The unemployment rate dropped slightly in the U.S. which is of course a good thing. Check out the U.S. Bureau of Labour statistics for the latest numbers. However, there are still some very bad things happening in Europe around economic and labour relations policy which need to be discussed.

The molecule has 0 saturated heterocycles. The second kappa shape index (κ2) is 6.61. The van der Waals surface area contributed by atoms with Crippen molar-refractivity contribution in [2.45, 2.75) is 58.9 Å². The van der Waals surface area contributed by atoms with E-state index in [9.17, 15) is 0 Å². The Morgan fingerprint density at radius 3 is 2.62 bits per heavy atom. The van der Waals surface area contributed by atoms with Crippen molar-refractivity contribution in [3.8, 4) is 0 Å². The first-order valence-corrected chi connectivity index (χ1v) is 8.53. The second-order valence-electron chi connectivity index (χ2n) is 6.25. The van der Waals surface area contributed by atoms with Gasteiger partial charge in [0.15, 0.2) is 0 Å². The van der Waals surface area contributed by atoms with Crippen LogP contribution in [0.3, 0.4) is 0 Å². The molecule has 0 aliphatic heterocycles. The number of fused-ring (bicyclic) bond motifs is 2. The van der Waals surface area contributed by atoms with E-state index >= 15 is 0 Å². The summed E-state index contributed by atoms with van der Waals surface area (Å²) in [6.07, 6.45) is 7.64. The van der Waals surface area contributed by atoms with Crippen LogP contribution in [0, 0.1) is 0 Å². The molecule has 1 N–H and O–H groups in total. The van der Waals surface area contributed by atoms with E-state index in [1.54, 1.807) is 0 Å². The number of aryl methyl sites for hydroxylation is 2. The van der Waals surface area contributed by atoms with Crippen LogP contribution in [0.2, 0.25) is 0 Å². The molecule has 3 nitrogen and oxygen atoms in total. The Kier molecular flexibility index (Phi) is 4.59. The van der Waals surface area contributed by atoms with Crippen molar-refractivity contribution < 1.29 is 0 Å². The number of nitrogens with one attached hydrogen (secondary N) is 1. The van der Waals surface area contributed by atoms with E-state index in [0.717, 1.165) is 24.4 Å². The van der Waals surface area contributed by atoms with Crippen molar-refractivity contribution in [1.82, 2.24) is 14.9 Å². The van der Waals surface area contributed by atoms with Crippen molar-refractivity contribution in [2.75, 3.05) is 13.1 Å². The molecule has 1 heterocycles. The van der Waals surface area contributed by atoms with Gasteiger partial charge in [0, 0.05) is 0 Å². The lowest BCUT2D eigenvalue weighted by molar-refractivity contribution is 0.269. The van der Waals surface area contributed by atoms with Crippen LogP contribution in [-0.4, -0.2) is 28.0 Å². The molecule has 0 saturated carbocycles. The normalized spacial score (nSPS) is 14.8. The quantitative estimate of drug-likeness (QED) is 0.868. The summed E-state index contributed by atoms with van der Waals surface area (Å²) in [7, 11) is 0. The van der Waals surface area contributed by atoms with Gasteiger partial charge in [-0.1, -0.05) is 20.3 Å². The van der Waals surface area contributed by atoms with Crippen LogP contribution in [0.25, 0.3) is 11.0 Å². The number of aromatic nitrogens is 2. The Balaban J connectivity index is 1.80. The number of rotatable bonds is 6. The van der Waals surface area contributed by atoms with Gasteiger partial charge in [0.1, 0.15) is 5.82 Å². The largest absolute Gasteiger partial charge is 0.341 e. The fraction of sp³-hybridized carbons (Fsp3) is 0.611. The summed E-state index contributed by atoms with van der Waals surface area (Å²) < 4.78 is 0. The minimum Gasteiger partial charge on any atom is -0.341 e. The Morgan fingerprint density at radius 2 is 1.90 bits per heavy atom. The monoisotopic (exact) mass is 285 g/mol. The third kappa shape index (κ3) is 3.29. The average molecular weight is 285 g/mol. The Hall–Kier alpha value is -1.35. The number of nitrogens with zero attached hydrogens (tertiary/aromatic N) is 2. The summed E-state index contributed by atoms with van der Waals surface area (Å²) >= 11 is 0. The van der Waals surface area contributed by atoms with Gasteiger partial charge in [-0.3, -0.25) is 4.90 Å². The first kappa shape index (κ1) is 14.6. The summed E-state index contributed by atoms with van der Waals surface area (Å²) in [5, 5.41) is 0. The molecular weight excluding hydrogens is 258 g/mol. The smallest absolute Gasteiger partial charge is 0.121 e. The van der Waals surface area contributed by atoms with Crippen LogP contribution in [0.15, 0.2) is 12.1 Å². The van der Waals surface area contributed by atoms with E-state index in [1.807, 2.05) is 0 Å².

The New York Times has done its part by publishing an important article which discusses the latest trends in European labour and wages policy . The data is not pretty as it reveals a widespread campaign to eliminate collective bargaining rights and the unions that are essential to maintaining a decent standard of life for working people and a reasonable degree of income equality. Instead European economists and policy leaders and politicians are promoting these policies as a way to reduce both nominal and real wages. The approach which The Times calls the Americanization of the European labour markets is much more troubling than that. European policy specialists , neo-con economists and others wedded to anti-Keynesian theory are convinced that the solution to unemployment lies not with bolstering inadequate aggregate demand but rather with promoting a ruthless race to the bottom making countries’ with high unemployment more competitive by lowering their average real wage. This is precisely the argument that Keynes attacked in The General Theory namely that unemployment was voluntary due to the claim that the marginal disutility of work always equalled the utility of the wage. So if people were unemployed it was by choice. They simply had to lower their wage demands and they would find work . Keynes rejected this classical postulate. (See G.T. p.5) In framing the argument in this way classical economists in the 1930s were trying to deny what stared them and Keynes in the face. There were not enough jobs available to soak up the unemployed because of inadequate aggregate demand. Keynes and his circle understood this but the classicals did not. The European leadership is engaged in committing the same fundamental error.They are seeking to lower wages in the mistaken belief it will restore prosperity. They are wrong and repeating one of the terrible errors of the 1930s . It can only end badly.